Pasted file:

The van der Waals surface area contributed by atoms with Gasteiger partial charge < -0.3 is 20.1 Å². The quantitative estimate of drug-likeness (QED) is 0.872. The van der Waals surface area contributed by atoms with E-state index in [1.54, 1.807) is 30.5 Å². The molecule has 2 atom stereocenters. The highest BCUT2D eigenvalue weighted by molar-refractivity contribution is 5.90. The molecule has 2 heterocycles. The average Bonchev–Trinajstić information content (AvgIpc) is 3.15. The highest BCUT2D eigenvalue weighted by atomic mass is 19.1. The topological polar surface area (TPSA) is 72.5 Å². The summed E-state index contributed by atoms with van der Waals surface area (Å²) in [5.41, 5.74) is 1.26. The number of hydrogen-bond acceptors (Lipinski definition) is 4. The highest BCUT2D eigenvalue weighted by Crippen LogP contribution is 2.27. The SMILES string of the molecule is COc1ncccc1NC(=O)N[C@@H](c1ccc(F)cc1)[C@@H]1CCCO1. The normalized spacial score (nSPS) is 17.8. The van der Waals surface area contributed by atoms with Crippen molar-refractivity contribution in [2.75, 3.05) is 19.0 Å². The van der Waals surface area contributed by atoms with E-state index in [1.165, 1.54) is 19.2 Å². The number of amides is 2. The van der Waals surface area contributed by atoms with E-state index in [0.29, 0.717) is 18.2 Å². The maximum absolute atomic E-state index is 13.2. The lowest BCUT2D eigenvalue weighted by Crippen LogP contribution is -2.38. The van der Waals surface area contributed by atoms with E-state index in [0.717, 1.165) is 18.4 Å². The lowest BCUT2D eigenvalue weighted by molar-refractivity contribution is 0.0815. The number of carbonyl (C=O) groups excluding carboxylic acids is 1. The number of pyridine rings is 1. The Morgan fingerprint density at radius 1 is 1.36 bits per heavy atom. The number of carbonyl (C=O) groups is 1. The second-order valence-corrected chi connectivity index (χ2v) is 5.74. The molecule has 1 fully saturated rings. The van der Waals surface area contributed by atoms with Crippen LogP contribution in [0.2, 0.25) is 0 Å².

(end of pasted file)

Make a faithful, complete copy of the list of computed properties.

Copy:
The van der Waals surface area contributed by atoms with Gasteiger partial charge < -0.3 is 20.1 Å². The quantitative estimate of drug-likeness (QED) is 0.872. The van der Waals surface area contributed by atoms with E-state index in [1.54, 1.807) is 30.5 Å². The molecule has 2 atom stereocenters. The highest BCUT2D eigenvalue weighted by molar-refractivity contribution is 5.90. The molecule has 2 heterocycles. The average Bonchev–Trinajstić information content (AvgIpc) is 3.15. The highest BCUT2D eigenvalue weighted by atomic mass is 19.1. The topological polar surface area (TPSA) is 72.5 Å². The summed E-state index contributed by atoms with van der Waals surface area (Å²) in [5.41, 5.74) is 1.26. The number of hydrogen-bond acceptors (Lipinski definition) is 4. The highest BCUT2D eigenvalue weighted by Crippen LogP contribution is 2.27. The SMILES string of the molecule is COc1ncccc1NC(=O)N[C@@H](c1ccc(F)cc1)[C@@H]1CCCO1. The normalized spacial score (nSPS) is 17.8. The van der Waals surface area contributed by atoms with Crippen molar-refractivity contribution in [2.75, 3.05) is 19.0 Å². The van der Waals surface area contributed by atoms with E-state index in [1.165, 1.54) is 19.2 Å². The number of amides is 2. The van der Waals surface area contributed by atoms with E-state index in [0.29, 0.717) is 18.2 Å². The maximum absolute atomic E-state index is 13.2. The lowest BCUT2D eigenvalue weighted by Crippen LogP contribution is -2.38. The van der Waals surface area contributed by atoms with E-state index in [0.717, 1.165) is 18.4 Å². The lowest BCUT2D eigenvalue weighted by molar-refractivity contribution is 0.0815. The number of carbonyl (C=O) groups excluding carboxylic acids is 1. The number of pyridine rings is 1. The Morgan fingerprint density at radius 1 is 1.36 bits per heavy atom. The number of carbonyl (C=O) groups is 1. The second-order valence-corrected chi connectivity index (χ2v) is 5.74. The molecule has 1 fully saturated rings. The van der Waals surface area contributed by atoms with Crippen LogP contribution in [0.2, 0.25) is 0 Å².